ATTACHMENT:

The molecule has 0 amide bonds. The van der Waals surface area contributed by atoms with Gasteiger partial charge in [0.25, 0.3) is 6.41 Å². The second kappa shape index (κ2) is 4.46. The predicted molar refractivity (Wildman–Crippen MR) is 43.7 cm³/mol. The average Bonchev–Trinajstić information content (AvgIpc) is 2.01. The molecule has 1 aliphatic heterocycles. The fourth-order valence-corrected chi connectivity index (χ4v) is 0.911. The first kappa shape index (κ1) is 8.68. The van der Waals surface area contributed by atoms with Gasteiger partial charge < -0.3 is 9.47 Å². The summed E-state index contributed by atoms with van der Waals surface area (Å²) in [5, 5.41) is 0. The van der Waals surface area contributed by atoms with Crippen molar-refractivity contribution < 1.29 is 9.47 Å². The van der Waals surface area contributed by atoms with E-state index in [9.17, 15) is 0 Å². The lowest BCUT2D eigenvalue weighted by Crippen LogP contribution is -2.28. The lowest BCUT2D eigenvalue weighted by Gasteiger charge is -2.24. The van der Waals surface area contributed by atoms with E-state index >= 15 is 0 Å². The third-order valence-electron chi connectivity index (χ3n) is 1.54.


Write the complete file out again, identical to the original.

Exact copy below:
The molecule has 0 amide bonds. The van der Waals surface area contributed by atoms with Gasteiger partial charge in [0.25, 0.3) is 6.41 Å². The second kappa shape index (κ2) is 4.46. The predicted molar refractivity (Wildman–Crippen MR) is 43.7 cm³/mol. The average Bonchev–Trinajstić information content (AvgIpc) is 2.01. The molecule has 1 aliphatic heterocycles. The fourth-order valence-corrected chi connectivity index (χ4v) is 0.911. The first kappa shape index (κ1) is 8.68. The van der Waals surface area contributed by atoms with Gasteiger partial charge < -0.3 is 9.47 Å². The summed E-state index contributed by atoms with van der Waals surface area (Å²) in [5, 5.41) is 0. The van der Waals surface area contributed by atoms with Crippen molar-refractivity contribution < 1.29 is 9.47 Å². The van der Waals surface area contributed by atoms with E-state index in [9.17, 15) is 0 Å². The lowest BCUT2D eigenvalue weighted by Crippen LogP contribution is -2.28. The lowest BCUT2D eigenvalue weighted by Gasteiger charge is -2.24. The van der Waals surface area contributed by atoms with E-state index >= 15 is 0 Å². The third-order valence-electron chi connectivity index (χ3n) is 1.54.